As you know, I’ve been in a funk the last month or so with my reading (and kind of everything…). I’ve been having the worst time focusing on books in any format, but I think maybe I’m starting to come out of it, partly thanks to American Housewife: Stories by Helen Ellis, a great recommendation from one of my friends back home. Edited from Goodreads:

Meet the women of American Housewife: they wear lipstick, pearls, and sunscreen, even when it’s cloudy. They casserole. They pinwheel. They pump the salad spinner like it’s a CPR dummy. And then they kill a party crasher, carefully stepping around the body to pull cookies out of the oven. These twelve irresistible stories take us from a haunted prewar Manhattan apartment building to the set of a rigged reality television show, from the unique initiation ritual of a book club to the getaway car of a pageant princess on the lam, from the gallery opening of a tinfoil artist to the fitting room of a legendary lingerie shop. Vicious, fresh, and nutty as a poisoned Goo Goo Cluster, American Housewife is an uproarious, pointed commentary on womanhood.

As a woman who happens to be married and also happens to just now not be working outside the home, I have to admit the beginnings of some of these stories hit me a little to close to home (“What I Do All Day,” for example—a list of the mundane things a former career woman rattles off after she relinquishes her office job to become a full-time author supported financially by her husband, only to lose her motivation and settle into a stereotypical housewife role… holy identity crisis (mine), Batman). Here in Singapore, I’ve been called a housewife and have gotten so offended! “NO, I’m a musician and artist.” I’ve learned since that there isn’t the stigma or historically negative association with being a non-working female spouse here like there is in the States (I still answer “no,” though). But just when I moved from slightly uncomfortable to cringing while listening to these stories, there’d be a wtf! moment that would turn the whole thing on its head and have me laughing. Well done! My favorite stories were:

  • “The Wainscoting War,” about a condo-hallway decorating conversation that, in the immortal words of Ron Burgundy, “escalated quickly”
  • “Dumpster Diving with the Stars,” a commentary on our ridiculous obsession with reality TV and celebrities
  • “Hello! Welcome to Book Club!” which emphasizes the cliquey-ness of book clubs and takes it to the extreme
  • “My Novel is Brought to You by the Good People at Tampax,” another “that escalated quickly” story, about a woman with a touch of writer’s block working on her first novel, which has been sponsored by Tampax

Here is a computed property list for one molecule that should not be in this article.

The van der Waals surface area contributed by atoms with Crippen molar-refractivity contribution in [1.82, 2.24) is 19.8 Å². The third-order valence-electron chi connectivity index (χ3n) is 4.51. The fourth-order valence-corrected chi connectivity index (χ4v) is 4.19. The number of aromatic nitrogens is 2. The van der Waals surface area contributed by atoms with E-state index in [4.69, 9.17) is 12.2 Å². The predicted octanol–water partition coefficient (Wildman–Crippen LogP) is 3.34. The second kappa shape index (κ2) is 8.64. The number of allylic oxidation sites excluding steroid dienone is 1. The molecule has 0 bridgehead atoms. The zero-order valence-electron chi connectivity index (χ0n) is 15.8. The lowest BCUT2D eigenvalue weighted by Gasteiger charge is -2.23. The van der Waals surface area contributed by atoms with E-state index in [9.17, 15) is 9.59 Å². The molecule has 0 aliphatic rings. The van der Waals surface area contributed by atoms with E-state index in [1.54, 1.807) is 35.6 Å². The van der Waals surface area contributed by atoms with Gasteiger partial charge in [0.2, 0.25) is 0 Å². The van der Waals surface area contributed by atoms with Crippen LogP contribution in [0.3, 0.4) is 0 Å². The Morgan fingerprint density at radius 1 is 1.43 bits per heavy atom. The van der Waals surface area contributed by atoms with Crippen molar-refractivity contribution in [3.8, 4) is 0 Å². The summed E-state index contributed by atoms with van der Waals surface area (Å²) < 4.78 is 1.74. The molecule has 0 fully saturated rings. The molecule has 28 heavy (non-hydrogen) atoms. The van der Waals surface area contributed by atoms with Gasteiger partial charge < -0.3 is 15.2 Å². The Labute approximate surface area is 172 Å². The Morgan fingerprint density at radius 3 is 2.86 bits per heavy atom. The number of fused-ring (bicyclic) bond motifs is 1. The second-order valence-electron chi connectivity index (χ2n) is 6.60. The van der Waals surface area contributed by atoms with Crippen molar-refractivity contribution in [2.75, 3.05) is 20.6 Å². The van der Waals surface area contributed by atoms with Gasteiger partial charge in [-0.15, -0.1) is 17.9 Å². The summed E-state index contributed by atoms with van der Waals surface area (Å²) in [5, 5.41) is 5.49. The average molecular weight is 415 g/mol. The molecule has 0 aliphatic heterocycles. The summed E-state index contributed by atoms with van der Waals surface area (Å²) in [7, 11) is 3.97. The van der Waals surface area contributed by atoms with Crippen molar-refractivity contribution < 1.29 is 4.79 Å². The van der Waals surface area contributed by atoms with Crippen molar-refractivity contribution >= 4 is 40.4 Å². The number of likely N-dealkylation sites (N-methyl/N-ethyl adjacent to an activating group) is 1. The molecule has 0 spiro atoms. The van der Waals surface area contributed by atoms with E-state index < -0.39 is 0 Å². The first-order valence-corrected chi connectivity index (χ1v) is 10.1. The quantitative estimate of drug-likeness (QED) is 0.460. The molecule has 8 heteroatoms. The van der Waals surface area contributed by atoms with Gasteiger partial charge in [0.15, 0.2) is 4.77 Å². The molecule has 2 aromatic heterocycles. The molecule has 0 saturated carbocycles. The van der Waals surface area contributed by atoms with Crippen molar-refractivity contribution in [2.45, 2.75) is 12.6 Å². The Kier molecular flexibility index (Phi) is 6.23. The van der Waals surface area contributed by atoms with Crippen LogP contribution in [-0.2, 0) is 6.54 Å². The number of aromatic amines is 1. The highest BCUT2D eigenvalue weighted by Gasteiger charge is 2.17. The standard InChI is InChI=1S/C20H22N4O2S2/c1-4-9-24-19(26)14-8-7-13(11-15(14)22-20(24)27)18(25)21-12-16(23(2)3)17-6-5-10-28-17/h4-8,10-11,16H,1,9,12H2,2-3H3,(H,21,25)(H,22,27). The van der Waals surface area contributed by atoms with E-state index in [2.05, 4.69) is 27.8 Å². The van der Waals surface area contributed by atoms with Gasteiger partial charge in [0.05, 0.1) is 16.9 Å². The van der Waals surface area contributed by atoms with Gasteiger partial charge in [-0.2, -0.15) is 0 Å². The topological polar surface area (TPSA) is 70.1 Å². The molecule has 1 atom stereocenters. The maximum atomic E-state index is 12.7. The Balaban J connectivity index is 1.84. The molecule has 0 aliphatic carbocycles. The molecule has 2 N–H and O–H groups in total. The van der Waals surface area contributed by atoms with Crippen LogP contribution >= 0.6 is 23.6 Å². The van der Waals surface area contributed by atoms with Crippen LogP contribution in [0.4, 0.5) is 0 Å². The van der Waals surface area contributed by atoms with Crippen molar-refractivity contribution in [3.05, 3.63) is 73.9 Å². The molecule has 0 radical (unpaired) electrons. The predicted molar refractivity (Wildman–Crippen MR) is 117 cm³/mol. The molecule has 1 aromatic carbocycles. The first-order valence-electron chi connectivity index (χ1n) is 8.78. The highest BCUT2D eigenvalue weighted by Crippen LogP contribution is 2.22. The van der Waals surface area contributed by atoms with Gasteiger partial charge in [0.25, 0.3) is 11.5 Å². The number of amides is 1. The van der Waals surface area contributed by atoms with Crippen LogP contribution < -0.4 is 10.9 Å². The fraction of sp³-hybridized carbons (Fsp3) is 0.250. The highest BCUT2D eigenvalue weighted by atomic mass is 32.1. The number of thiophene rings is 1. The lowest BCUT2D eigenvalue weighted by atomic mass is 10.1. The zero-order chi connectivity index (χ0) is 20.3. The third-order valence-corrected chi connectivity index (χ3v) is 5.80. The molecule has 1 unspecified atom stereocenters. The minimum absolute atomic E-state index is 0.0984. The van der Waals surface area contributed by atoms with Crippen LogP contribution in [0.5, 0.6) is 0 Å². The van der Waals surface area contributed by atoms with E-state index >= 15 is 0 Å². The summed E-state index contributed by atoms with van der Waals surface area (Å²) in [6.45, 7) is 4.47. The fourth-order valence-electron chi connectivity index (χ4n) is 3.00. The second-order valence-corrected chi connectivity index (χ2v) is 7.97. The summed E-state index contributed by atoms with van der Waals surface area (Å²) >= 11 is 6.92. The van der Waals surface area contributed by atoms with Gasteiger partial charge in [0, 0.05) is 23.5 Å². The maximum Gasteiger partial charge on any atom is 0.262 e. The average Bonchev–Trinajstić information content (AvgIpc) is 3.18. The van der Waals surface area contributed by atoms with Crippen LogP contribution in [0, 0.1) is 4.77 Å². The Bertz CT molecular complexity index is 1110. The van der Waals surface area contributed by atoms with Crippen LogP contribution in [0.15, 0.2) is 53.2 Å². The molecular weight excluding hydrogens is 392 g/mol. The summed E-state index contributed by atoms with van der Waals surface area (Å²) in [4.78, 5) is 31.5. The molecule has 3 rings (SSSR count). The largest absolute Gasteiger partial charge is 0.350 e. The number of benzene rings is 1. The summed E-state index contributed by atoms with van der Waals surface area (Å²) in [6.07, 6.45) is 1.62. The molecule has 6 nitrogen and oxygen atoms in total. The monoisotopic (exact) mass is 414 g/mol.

• “Dead Doorman,” in which a bored housewife develops relationships with employees of her posh apartment building

There were a few list-like pieces that I found amusing too, like “How to Be a Grown-Ass Lady” and “How to Be a Patron of the Arts.” Ellis’s characters are devilish and wicked while her observations on the expectations of modern womanhood are sharp and sardonic. Overall I enjoyed the dark quirkiness to this collection; it’s a funny, entertaining quick read that was perfect to get me out of this slump.

Listened to audiobook in February 2018.

reading recap: january 2018

I’m seeing a bunch of memes this week saying that this January was the longest month ever… but I feel just the opposite! I’ve been down lately—I have a touch of seasonal affective disorder right now… yes, even here in a sunny, tropical locale—so I’ve had the hardest time sticking to my usual routines and being able to focus on anything much, let alone reading. I did manage to get through four fantastic books, though, and started a few more:

AND I’m really proud of myself for catching up with (almost) all my reviews over the past few months! So you can see the linked titles there will bring you to my reviews of those books. I had a year and a half worth of reading I hadn’t written posts about here on the blog, and now I’m only behind on one (waiting to read another 1–2 I have on the same topic so I can bundle them together in one post), and The Power from this month I have drafted to go tomorrow. Progress!

Anyway, although I thought all four of these are incredible and I highly recommend, if I have to pick favorites I’d say The Last Black Unicorn and The Power. Tiffany Haddish is an incredibly funny comedian and I’m sure I’ll be a fan forever now. Her memoir strikes a a nice balance of both the difficult and good times of her life, while being thoughtful and entertaining the whole time. I didn’t realize it until I finished, but The Power is just what I needed this month. I’ve been in a slump and I’m still figuring out what the problem is, but reading a fictional novel engaged my imagination and attention better than anything else in a while. It’s a creative reversal of societal gender roles and expectations, and a look at how unequal distribution of power (and how it’s wielded) can effect humanity… hmm echoes of what’s happening now in many parts of the world.

I also thoroughly enjoyed Thank You for Your Service. It’s a potent, compelling book that chronicles the struggles of (mostly recent) veterans and their families due to time served at war. And Women & Power connected many dots for me as far as exactly how deeply rooted in history misogyny is, specifically in ancient Greek and Roman literature and art.

Besides starting and finishing these four, I also started Fire and Fury, the new barn-burner on the current executive administration in the U.S.; Dark Money, my first pick for my TBR Challenge 2018; and Otis Redding: An Unfinished Life just for fun. Anthony and I also chose our next book club read, The Left Hand of Darkness to honor the life of Ursula K. Le Guin, and I’m a few chapters in but I’m afraid this one might be lost on me… we’ll see. Next up in February I’d like to choose books by black authors to honor Black History Month, so I have HomegoingPushout, and We Were Eight Years in Power in my sights.

How is your reading going so far in 2018?